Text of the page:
St John's thumbnail (at least it isn't his hangnail...) St John's Wort - Hypericum perforatum:


The plant is a low-growing (1-3 inches) perennial with small yellow flowers which tend to bloom in early summer. The fuzzy appearance of the flower is due to the many stamens of the flower.

The oil or alcohol extract of St. John's Wort is reddish purple in color. It is not water soluble, but it is light-sensitive.

Growing Info:

The plant grows readily in meadow conditions. A native of central Europe which has naturalized itself to New England (if not other regions) in North America. (There are around 25 species of this plant, most research has been conducted on H. perferatum, with some on H. brasiliense.)

Culinary Uses:

There do not appear to be any culinary uses for St. John's Wort. Using the extract is recommended over using the plant as-is.

Medicinal Uses in Folklore:

Ointments would be used to treat wounds. Its antidepressant properties were utilized.

Scanning the Scientific Literature:

The antiviral and anti-oxidase active ingredients of St. John's Wort appear to be hypericin and the structurally-related pseudohypericin. Each seems to have its own pharmacodynamics, with hypericin the most highly studied, and presumably the most active ingredient.

Hypericin is a naturally occurring photosensitizer that exhibits potent antiviral activity in the presence of light. While maintaining a good level of light is a potential problem in the body, there is at least one clinical study underway investigating the effect of hypericin on HIV in people with the AIDS virus. Hypericin may also have beneficial effects against other viral agents, such as FLV, cytomegalovirus (HCMV), parainfluenza virus, and certain types of herpes simplex viruses. There is speculation that by using chemoluminescence in the bloodstream, hypericin could be triggered to act photodynamically against viruses. Such chemoluminescence could be triggered by the luciferin-luciferase reaction (which is how fireflies get their flash). Perhaps exposure to proper wavelengths of light may also help. Hypericin may also have a lipophilic ("fat-loving") mode of action, potentially binding the lipid in viral membranes.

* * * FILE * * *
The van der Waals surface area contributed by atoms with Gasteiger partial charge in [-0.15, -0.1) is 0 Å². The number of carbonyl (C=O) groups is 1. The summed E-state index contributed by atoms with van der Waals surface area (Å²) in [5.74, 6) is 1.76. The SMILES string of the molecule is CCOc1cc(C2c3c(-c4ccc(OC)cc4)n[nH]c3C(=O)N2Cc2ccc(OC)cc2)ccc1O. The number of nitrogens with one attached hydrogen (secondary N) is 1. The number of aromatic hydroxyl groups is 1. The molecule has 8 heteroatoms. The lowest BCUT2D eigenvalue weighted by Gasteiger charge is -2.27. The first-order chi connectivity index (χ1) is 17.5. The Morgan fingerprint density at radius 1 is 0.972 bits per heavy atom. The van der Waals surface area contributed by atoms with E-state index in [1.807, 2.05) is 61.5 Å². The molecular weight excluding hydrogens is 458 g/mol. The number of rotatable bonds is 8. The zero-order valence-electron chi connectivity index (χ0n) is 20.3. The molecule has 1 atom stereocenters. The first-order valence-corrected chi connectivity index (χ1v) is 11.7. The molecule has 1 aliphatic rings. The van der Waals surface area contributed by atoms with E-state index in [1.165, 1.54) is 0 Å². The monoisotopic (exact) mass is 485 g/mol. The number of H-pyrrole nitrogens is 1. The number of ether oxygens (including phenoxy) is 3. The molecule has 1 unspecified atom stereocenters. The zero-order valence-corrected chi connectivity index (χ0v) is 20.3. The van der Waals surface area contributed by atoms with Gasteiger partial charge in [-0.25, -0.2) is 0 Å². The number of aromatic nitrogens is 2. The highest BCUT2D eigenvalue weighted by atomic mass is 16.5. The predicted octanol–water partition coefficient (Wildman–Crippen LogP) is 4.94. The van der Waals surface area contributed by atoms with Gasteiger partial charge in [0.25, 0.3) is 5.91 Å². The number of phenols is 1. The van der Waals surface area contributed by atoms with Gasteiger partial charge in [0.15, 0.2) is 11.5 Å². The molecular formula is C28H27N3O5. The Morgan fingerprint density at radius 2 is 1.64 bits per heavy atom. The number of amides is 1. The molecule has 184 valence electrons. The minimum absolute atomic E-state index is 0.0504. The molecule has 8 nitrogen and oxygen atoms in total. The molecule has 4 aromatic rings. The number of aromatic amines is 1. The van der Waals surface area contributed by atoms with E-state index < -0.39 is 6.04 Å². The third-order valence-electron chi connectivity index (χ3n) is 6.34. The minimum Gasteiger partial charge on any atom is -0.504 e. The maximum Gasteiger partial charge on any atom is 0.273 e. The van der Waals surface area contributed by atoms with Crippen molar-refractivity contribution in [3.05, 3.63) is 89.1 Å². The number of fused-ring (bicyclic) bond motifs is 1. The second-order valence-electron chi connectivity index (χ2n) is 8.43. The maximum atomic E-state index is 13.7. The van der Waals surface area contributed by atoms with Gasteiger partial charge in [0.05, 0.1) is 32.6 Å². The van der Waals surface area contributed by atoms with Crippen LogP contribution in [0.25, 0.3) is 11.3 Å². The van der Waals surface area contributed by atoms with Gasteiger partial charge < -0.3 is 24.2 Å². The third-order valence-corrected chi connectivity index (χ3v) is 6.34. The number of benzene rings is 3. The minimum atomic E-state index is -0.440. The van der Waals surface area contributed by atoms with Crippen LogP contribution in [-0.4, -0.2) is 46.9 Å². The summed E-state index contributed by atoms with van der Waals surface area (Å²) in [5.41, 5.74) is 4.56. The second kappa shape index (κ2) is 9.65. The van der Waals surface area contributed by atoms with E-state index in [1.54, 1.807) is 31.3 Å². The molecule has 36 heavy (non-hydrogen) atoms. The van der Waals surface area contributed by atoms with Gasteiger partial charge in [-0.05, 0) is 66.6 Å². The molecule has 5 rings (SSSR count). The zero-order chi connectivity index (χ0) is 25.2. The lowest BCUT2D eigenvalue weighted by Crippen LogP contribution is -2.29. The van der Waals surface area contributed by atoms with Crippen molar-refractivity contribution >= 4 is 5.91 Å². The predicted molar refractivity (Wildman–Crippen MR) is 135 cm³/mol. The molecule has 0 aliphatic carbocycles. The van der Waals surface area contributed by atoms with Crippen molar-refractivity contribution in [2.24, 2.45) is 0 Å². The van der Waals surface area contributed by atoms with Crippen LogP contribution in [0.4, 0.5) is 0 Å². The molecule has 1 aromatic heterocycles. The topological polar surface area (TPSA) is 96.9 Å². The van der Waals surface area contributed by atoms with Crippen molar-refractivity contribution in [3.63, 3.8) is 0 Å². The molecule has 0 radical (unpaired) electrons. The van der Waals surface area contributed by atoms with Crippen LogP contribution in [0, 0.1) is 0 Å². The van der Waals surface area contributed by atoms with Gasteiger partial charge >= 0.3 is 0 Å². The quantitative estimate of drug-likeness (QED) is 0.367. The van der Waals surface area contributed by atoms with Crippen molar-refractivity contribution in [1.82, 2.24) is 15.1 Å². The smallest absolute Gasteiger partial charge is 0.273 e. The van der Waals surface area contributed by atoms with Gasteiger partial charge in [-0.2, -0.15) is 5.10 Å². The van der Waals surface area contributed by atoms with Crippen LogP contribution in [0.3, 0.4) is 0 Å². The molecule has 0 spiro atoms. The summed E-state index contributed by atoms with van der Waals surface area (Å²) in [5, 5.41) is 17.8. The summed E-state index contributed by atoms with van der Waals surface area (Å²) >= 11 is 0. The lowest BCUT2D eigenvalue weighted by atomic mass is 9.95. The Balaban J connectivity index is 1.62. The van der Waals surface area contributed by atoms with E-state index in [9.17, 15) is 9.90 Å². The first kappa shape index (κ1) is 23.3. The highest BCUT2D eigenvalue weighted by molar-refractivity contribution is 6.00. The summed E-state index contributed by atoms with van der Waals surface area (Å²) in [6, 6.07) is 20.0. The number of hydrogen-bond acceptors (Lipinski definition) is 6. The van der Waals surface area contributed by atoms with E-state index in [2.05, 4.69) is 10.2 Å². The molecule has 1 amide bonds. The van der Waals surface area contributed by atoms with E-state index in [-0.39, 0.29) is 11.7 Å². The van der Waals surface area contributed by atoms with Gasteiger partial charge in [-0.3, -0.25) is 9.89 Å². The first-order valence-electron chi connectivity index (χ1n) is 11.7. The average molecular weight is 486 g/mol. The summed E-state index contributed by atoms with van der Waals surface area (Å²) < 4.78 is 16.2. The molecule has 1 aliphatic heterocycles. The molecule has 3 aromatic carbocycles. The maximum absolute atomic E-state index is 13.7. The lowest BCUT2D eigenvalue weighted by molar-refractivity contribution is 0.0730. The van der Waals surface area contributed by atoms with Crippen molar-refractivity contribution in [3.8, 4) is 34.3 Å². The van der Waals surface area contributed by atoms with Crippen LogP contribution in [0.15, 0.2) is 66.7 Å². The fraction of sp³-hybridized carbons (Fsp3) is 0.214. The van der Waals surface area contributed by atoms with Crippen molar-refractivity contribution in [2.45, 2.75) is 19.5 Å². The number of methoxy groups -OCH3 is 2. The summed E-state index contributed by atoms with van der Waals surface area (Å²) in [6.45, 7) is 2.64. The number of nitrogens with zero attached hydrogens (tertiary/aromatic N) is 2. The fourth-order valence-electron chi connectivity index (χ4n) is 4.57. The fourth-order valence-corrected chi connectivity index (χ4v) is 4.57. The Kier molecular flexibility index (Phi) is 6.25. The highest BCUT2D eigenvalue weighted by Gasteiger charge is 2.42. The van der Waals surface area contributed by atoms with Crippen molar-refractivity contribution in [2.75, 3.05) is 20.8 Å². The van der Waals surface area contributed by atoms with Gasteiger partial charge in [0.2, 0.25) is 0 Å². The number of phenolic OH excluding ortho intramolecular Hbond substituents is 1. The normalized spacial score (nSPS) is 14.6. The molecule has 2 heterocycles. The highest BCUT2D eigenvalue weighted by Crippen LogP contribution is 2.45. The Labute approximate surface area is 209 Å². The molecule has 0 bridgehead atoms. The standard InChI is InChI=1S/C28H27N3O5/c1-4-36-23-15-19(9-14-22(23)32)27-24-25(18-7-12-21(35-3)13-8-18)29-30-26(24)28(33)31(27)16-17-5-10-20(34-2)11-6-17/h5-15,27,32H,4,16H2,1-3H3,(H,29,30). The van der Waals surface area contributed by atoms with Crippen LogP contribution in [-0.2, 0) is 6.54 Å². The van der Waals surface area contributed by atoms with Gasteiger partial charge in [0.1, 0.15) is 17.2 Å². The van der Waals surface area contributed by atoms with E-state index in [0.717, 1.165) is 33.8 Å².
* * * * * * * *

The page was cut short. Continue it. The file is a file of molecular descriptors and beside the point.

Hypericum extract is more than just hypericin/pseudohypericin, and has been used clinically to treat depression. In Germany, it is marketed as an anti-depressant. In one study it yielded results far superior to that of a placebo. There was no negative effect on cognitive function, nor on concentration or attention abilities of the subjects. The antidepressive effect of hypericum extract might be explained in part in terms of a mild monoamine oxidase (MAO) inhibition, although the constituent hypericin itself does not act in this fashion. It is still uncertain which component(s) of the plant produces the anti-depressive effect, so the mode of action is still uncertain. The anti-depressive effect initiates over a period of one to two months.

Hypericum extracts also apparently have some antimutagenic, anti-inflammatory, and anti-staphylococcal activities.

Another ingredient of the oil extract, hyperforin, may have some efficacy in wound healing.

Excessive consumption of these extracts can cause rashes if the individual is exposed to strong light. Varro Tyler rates it a plus on probable safety.

Other Info:

On St. John's Eve, June 24th, these plants would be gathered and hung in windows and by doors to ward off lightening and evil spirits.


Photo from Henriette's Herbal Homepage

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This information is not intended to replace medical advice or treatment. If conditions worsen, or persist, consult your healthcare practitioner.

Last Updated: March 7, 1999.

Last Updated: April 16, 1998.